“Por favor, Señora, para mi bebé,” pleads the teenager in front of me, no more than 16 or 17 years old, holding what looks like a one-year-old. Sweat is mixing with sunscreen on my forehead, dripping into my eyes and making them sting. The four bags of Pedialyte in my hands are getting heavy to carry.
“Good morning, how old is this cutie?” I ask in Spanish.
“She’s two and a half,” responds the teenager. I quickly process the following thoughts: (1) how is that tiny sack of sugar two and a half years old? (answer: malnutrition) (2) how is this teenager parenting a toddler? (answer: rape is quite possible), and (3) how do I tell her that the Pedialyte is meant for the really sick babies under one year old? (answer: I don’t — I quietly hand her the Pedialyte, hoping other volunteers don’t notice).
It’s high noon on a sweltering Tuesday at the base of the Gateway International Bridge in Matamoros, Mexico, at the edge of the Rio Grande. My mom and I became tired of reading the headlines about the border crisis and decided to come see it for ourselves. I left my own cherubs at home in Seattle with my husband, and my mom and I set off for Texas. We planned on volunteering at humanitarian shelters on the Texas side of the border, but due to the Trump Administration’s “Remain in Mexico” policy, thousands of migrants now live in squalid and dangerous tent encampments just feet from our southern border.
What does this mean in mom-speak? It means there are mountains of donated diapers, wipes, and clothes, as well as medical, legal, and logistical support, waiting mere miles away in nearby respite shelters on the US side of the border for families who desperately need them but can’t get them. It means watching the birds fly freely over the border fence, wishing you could give them your babies to carry to safety.
On that particular Tuesday, my mom and I tag along with a group from Texas Impact’s Courts and Ports program. We park near the Brownsville bus station and walk across the bridge to Matamoros. The Mexican authorities only allow us to bring what we can carry, so our backpacks and bags are bursting with supplies to distribute. At the base of the bridge on the Mexico side is a densely packed tent city as far as I can see.
I was not quite mentally prepared to step into the epicenter of an international humanitarian crisis. My heart is racing as I take in the acrid smell of unwashed bodies and human waste, the crowds of children clamoring for the smallest of tokens from a volunteer’s backpack, the vacant eyes of parents who are out of options. About 2,000 people are living in this encampment, and about 100 new arrivals join every day. There is no regular NGO presence or other systemic oversight. There is no food or water available, other than what volunteers bring in from Brownsville by hand (most regularly by Team Brownsville). Imagine your boiling frustration in the midst of the worst customer service experience you have ever encountered, where you’re trying to follow the process but the system seems inexplicably convoluted and designed to deny you a remedy. Now multiply that by the survival of your family, and liberally sprinkle in exhaustion, trauma, sickness, and, oh yes, a requirement to pursue your remedy in a foreign language. This vastly under-approximates the situation, but even in this, I wouldn’t make it long.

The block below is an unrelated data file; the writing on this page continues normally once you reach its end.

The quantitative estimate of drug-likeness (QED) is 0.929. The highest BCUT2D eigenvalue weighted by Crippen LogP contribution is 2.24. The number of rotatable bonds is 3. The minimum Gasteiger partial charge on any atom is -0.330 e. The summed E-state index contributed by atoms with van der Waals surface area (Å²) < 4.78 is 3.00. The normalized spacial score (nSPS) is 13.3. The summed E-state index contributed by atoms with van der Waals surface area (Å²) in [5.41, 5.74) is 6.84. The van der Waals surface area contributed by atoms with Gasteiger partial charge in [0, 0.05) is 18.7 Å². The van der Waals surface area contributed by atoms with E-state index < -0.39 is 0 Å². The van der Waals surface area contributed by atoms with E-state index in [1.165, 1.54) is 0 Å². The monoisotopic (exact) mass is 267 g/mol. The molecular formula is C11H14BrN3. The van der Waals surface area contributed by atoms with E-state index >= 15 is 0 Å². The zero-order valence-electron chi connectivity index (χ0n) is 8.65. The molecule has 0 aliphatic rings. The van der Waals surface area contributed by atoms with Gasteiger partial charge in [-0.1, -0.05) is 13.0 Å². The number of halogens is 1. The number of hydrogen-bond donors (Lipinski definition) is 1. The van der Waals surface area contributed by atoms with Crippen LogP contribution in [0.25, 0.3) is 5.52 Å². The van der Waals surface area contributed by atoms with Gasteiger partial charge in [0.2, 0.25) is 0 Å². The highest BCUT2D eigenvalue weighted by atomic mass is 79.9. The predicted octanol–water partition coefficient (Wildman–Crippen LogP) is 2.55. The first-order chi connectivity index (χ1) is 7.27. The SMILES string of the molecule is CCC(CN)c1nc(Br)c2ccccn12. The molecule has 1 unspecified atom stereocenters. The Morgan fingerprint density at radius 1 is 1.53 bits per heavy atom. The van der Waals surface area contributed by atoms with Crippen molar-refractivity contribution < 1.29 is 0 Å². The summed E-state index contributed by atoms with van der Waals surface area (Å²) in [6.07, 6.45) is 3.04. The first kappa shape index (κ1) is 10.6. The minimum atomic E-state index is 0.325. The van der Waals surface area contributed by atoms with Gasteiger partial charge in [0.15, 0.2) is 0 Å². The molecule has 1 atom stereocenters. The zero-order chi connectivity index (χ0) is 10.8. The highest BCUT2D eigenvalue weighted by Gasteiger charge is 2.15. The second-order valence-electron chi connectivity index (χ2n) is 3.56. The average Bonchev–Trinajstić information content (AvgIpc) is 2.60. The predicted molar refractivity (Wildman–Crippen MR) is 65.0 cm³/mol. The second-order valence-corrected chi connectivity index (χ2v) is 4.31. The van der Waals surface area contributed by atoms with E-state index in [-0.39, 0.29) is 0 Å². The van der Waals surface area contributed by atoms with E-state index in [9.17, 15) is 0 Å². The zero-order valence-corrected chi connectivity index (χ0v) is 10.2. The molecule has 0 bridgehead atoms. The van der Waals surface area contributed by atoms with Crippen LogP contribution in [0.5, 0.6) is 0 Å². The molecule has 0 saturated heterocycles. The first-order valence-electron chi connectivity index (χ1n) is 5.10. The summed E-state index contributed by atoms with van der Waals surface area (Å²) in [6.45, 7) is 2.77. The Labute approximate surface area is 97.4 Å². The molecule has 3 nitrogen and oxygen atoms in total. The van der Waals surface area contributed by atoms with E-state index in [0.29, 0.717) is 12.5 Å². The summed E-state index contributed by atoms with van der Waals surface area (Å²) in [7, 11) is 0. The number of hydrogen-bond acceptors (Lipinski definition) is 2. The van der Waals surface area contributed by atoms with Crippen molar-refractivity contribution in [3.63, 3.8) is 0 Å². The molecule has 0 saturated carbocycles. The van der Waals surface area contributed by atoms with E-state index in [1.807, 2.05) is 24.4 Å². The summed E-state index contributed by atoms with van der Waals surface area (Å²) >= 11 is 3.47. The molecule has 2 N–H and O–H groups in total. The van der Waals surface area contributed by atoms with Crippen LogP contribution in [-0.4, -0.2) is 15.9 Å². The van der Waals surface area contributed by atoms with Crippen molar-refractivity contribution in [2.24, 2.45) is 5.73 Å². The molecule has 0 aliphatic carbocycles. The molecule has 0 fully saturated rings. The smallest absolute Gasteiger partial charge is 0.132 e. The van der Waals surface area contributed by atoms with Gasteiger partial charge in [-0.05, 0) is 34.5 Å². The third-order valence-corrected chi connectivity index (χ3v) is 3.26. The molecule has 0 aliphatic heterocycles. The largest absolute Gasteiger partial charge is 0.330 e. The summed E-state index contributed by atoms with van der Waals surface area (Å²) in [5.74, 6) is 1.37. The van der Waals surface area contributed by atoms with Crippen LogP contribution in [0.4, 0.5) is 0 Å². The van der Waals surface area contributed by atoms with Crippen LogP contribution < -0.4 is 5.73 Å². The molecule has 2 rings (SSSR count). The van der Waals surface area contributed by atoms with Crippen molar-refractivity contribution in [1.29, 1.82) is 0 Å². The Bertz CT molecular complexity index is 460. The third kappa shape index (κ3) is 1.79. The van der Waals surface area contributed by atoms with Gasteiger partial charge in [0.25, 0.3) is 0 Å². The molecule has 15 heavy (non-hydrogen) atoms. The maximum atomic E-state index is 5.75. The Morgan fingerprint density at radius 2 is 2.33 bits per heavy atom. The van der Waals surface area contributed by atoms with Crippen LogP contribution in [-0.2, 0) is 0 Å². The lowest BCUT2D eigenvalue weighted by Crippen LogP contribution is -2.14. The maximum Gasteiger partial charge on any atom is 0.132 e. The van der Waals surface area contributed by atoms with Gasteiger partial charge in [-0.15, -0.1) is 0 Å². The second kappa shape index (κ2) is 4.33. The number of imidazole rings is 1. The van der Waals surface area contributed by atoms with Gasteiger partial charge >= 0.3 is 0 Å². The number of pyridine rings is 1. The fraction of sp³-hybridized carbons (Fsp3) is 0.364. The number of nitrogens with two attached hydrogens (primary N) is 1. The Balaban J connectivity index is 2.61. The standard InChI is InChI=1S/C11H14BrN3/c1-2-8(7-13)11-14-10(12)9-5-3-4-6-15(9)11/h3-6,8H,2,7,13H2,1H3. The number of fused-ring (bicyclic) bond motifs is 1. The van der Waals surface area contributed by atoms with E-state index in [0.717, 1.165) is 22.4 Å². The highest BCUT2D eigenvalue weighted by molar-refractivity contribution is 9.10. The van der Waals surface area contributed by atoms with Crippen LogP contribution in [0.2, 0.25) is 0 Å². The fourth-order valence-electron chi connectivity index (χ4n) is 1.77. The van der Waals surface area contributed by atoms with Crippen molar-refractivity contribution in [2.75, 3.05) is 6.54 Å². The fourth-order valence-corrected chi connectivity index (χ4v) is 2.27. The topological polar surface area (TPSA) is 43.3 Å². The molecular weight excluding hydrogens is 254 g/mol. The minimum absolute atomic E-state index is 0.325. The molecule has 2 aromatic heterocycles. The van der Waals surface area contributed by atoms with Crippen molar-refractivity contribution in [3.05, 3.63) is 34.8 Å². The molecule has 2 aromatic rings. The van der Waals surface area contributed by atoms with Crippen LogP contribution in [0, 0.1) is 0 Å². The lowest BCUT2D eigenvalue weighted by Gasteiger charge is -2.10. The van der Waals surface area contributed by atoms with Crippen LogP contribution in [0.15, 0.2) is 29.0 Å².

Despite this, moms are momming it up everywhere I look. A mom grabs her toddler who has stepped off the curb into the flow of traffic. A mom vigorously washes clothes for her family in the Rio Grande, pounding them against a rock. Moms are waiting in line for a small plate of food. A young mom softly sings in the ear of her sweating baby. An abuelita is sharing a rare piece of fruit with her grandson. A sick baby lies motionless his mother’s arms as she strokes his hair. A pregnant woman tries to find the shade. A mom helps her three children bathe at the edge of the river. A young indigenous mom walks at the edge of the tents, nursing her baby who is swaddled in a makeshift baby carrier tied out of a tattered sheet.